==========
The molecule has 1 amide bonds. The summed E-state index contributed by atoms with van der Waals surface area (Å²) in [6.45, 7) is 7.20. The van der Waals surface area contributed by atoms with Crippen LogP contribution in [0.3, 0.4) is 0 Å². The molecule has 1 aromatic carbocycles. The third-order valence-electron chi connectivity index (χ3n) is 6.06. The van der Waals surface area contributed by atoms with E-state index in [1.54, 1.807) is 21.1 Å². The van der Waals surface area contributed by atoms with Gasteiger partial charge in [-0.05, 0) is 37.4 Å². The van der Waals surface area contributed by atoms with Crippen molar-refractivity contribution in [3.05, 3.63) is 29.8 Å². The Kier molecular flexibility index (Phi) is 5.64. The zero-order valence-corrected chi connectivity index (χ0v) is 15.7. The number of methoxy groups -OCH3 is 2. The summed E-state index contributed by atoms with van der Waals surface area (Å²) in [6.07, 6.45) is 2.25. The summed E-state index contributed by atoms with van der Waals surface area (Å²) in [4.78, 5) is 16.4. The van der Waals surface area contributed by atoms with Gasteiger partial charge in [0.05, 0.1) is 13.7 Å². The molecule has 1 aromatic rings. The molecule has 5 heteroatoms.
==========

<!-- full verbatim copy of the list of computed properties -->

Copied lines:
The molecule has 1 amide bonds. The summed E-state index contributed by atoms with van der Waals surface area (Å²) in [6.45, 7) is 7.20. The van der Waals surface area contributed by atoms with Crippen LogP contribution in [0.3, 0.4) is 0 Å². The molecule has 1 aromatic carbocycles. The third-order valence-electron chi connectivity index (χ3n) is 6.06. The van der Waals surface area contributed by atoms with E-state index in [1.54, 1.807) is 21.1 Å². The van der Waals surface area contributed by atoms with Gasteiger partial charge in [-0.05, 0) is 37.4 Å². The van der Waals surface area contributed by atoms with Crippen molar-refractivity contribution in [3.05, 3.63) is 29.8 Å². The Kier molecular flexibility index (Phi) is 5.64. The zero-order valence-corrected chi connectivity index (χ0v) is 15.7. The number of methoxy groups -OCH3 is 2. The summed E-state index contributed by atoms with van der Waals surface area (Å²) in [6.07, 6.45) is 2.25. The summed E-state index contributed by atoms with van der Waals surface area (Å²) in [4.78, 5) is 16.4. The van der Waals surface area contributed by atoms with Gasteiger partial charge in [0.05, 0.1) is 13.7 Å². The molecule has 1 aromatic rings. The molecule has 5 heteroatoms.